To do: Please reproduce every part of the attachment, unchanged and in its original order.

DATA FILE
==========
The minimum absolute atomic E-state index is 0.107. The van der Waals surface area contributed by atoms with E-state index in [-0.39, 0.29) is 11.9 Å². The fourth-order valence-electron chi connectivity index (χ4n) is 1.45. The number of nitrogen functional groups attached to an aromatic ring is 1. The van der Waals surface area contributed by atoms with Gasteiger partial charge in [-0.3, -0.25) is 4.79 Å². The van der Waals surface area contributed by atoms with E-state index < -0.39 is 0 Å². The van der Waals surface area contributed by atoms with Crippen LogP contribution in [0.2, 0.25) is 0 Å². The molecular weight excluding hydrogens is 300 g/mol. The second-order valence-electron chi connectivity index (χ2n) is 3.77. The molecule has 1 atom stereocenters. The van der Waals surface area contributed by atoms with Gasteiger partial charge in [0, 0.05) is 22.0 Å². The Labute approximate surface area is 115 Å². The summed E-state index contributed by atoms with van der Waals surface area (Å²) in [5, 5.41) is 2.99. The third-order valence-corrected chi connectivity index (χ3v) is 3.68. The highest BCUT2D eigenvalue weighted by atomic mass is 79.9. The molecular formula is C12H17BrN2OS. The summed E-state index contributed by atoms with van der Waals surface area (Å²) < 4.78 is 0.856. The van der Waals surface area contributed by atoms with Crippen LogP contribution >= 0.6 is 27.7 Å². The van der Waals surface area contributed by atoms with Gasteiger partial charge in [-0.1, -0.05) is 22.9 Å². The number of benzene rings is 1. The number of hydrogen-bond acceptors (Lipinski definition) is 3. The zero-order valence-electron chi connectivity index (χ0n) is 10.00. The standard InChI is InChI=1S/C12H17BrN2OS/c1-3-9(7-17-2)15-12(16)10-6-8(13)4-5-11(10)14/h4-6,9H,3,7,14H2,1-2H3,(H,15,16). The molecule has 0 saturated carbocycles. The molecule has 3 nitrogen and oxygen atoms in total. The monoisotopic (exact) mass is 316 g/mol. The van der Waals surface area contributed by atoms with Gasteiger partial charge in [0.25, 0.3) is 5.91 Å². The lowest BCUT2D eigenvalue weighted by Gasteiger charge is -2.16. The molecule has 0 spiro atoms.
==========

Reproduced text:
The minimum absolute atomic E-state index is 0.107. The van der Waals surface area contributed by atoms with E-state index in [-0.39, 0.29) is 11.9 Å². The fourth-order valence-electron chi connectivity index (χ4n) is 1.45. The number of nitrogen functional groups attached to an aromatic ring is 1. The van der Waals surface area contributed by atoms with Gasteiger partial charge in [-0.3, -0.25) is 4.79 Å². The van der Waals surface area contributed by atoms with E-state index < -0.39 is 0 Å². The van der Waals surface area contributed by atoms with Crippen LogP contribution in [0.2, 0.25) is 0 Å². The molecular weight excluding hydrogens is 300 g/mol. The second-order valence-electron chi connectivity index (χ2n) is 3.77. The molecule has 1 atom stereocenters. The van der Waals surface area contributed by atoms with Gasteiger partial charge in [0, 0.05) is 22.0 Å². The Labute approximate surface area is 115 Å². The summed E-state index contributed by atoms with van der Waals surface area (Å²) in [5, 5.41) is 2.99. The third-order valence-corrected chi connectivity index (χ3v) is 3.68. The highest BCUT2D eigenvalue weighted by atomic mass is 79.9. The molecular formula is C12H17BrN2OS. The summed E-state index contributed by atoms with van der Waals surface area (Å²) < 4.78 is 0.856. The van der Waals surface area contributed by atoms with Crippen LogP contribution >= 0.6 is 27.7 Å². The van der Waals surface area contributed by atoms with Gasteiger partial charge in [-0.1, -0.05) is 22.9 Å². The number of benzene rings is 1. The number of hydrogen-bond acceptors (Lipinski definition) is 3. The zero-order valence-electron chi connectivity index (χ0n) is 10.00. The standard InChI is InChI=1S/C12H17BrN2OS/c1-3-9(7-17-2)15-12(16)10-6-8(13)4-5-11(10)14/h4-6,9H,3,7,14H2,1-2H3,(H,15,16). The molecule has 0 saturated carbocycles. The molecule has 3 nitrogen and oxygen atoms in total. The monoisotopic (exact) mass is 316 g/mol. The van der Waals surface area contributed by atoms with Gasteiger partial charge in [0.25, 0.3) is 5.91 Å². The lowest BCUT2D eigenvalue weighted by Gasteiger charge is -2.16. The molecule has 0 spiro atoms.